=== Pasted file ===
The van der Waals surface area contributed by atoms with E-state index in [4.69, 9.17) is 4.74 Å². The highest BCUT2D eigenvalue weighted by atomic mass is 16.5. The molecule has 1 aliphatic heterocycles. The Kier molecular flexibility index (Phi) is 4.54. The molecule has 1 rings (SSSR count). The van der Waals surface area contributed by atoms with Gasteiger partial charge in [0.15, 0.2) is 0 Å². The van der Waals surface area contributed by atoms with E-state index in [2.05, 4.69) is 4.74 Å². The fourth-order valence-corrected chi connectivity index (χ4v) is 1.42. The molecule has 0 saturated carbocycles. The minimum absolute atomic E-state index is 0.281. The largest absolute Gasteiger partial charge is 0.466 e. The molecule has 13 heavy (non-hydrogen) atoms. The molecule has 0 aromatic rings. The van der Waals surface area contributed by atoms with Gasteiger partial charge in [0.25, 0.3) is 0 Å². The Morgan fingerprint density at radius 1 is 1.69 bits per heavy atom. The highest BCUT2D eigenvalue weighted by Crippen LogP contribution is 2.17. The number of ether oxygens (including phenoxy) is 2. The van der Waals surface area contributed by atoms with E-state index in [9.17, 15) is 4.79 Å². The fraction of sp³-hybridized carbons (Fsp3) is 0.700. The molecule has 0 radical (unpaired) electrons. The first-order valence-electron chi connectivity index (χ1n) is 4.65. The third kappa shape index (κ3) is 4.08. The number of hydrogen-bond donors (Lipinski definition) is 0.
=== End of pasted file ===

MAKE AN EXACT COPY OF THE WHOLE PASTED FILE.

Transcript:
The van der Waals surface area contributed by atoms with E-state index in [4.69, 9.17) is 4.74 Å². The highest BCUT2D eigenvalue weighted by atomic mass is 16.5. The molecule has 1 aliphatic heterocycles. The Kier molecular flexibility index (Phi) is 4.54. The molecule has 1 rings (SSSR count). The van der Waals surface area contributed by atoms with Gasteiger partial charge in [0.15, 0.2) is 0 Å². The van der Waals surface area contributed by atoms with E-state index in [2.05, 4.69) is 4.74 Å². The fourth-order valence-corrected chi connectivity index (χ4v) is 1.42. The molecule has 0 saturated carbocycles. The minimum absolute atomic E-state index is 0.281. The largest absolute Gasteiger partial charge is 0.466 e. The molecule has 13 heavy (non-hydrogen) atoms. The molecule has 0 aromatic rings. The van der Waals surface area contributed by atoms with Gasteiger partial charge in [0.25, 0.3) is 0 Å². The Morgan fingerprint density at radius 1 is 1.69 bits per heavy atom. The highest BCUT2D eigenvalue weighted by Crippen LogP contribution is 2.17. The number of ether oxygens (including phenoxy) is 2. The van der Waals surface area contributed by atoms with E-state index in [9.17, 15) is 4.79 Å². The fraction of sp³-hybridized carbons (Fsp3) is 0.700. The molecule has 0 radical (unpaired) electrons. The first-order valence-electron chi connectivity index (χ1n) is 4.65. The third kappa shape index (κ3) is 4.08. The number of hydrogen-bond donors (Lipinski definition) is 0.